Tri Tip with Deep Fried Brussels Sprouts

Tri Tip with Deep Fried Brussels Sprouts

  Ok. There is nothing better than deep fried Brussels sprouts, other than serving them with a good tri trip. Their natural sweet flavor seems to be brought out more when they are deep fried. They require no other prep other than to cut them in half (or keep them whole if you want). By the time the outside is browned, the inside is crisp-tender. While your next main course is on the bbq, try fixing these in the deep fryer to go along with it. Deep Fried Brussels Sprouts 2015-06-09 23:11:44 Write a review Save Recipe Print Ingredients Brussels sprouts, halved Oil, for frying Sea salt and fresh ground pepper, to season after frying Instructions Heat your oil to 375 degrees F. Add in your Brussels sprouts in batches, and remember not to overcrowd them in the oil. Deep fry until they are toasty brown on the outside. Remove with a slotted spoon to paper towels for draining, and repeat until you are done. Season with salt and pepper, and serve. Notes Fried brussels sprouts on their own are equally nice served with some freshly made garlic aioli. All Qd Up http://www.allqdup.com/ BBQ photos and All Q’d Up concept by Executive Chef John Shelton. His specialties include his original (and seriously good) Smoked Oysters in Cottonseed Oil. You’ll find him sharing his fishing adventures at Dana Point Fish Company. His portfolio is found at John Shelton Designs. Content by Renee Shelton. Her love for tri tip almost surpasses her love for cake. Almost. Really, it’s a tough call here. When she’s not tasting BBQ and dipping in the sauce, she can be found...
5 Lean Cuts of Beef to Grill Now

5 Lean Cuts of Beef to Grill Now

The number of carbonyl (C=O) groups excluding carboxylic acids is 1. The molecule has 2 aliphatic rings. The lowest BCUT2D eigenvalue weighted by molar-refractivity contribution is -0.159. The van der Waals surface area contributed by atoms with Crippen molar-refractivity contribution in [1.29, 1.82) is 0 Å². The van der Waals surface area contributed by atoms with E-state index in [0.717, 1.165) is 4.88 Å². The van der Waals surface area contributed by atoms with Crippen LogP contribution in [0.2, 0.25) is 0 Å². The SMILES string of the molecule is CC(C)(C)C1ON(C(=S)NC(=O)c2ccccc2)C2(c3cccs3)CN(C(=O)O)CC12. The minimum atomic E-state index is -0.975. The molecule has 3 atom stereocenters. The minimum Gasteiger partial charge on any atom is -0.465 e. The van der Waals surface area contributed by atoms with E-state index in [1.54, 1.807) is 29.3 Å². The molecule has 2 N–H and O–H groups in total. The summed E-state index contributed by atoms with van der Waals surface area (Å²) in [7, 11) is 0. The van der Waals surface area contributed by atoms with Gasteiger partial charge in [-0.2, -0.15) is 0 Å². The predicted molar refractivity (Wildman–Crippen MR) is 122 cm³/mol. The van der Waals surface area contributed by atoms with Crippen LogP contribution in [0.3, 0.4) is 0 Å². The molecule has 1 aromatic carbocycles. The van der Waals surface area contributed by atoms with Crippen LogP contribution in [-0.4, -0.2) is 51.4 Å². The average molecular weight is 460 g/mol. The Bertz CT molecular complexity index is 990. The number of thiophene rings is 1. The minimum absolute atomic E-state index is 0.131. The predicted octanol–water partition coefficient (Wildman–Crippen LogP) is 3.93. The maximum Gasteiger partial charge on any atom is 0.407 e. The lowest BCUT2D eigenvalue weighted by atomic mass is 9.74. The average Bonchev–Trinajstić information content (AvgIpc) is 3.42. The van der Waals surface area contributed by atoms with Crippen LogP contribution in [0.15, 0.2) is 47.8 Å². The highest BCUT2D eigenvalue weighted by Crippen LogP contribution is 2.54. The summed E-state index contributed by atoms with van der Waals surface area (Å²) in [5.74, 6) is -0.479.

You can still grill beef, and watch your diet. There are many different options when it comes to lean beef cuts. What is considered lean beef? A cut of beef that contains less than 10 grams of total fat and 4.5 grams or less of saturated fat. All the cuts of beef below contain less than 9 grams of total fat. When you compare each of them to a skinless chicken thigh, which has 9.2 grams of total fat, the 10 cuts below just opened up a whole new world of healthy beef grilling and eating. Flank Steak An all-around favorite, flank steak is easily transformed to whatever ethnic menu you are planning -simply on the marinade. Try ginger, soy sauce and a little honey for Asian-style; lime, jalapeno and corn oil for Mexican fajitas; and red wine vinegar, olive oil and fresh herbs for Italian-style. Flank steak contains 2.6 grams of saturated fat and 6.3 grams of total fat per 3-ounce serving. Beef Tenderloin Beef tenderloin is arguably one of the most versatile cuts due to its mouth-watering tenderness without a whole lot of prep.  Beef tenderloin is often grilled whole, and simply rubbed with a dried herb and spice crust. There is no connective tissue you’ll need to worry about, and the optimum cooking stage is no more than medium. Cooking it for longer, such as medium-well, tends to dry out this cut of meat. Beef tenderloin contains 2.7 grams of saturated fat and 7.1 grams of total fat per 3-ounce serving. Skirt Steak The skirt steak is often confused with the flank steak with its similar...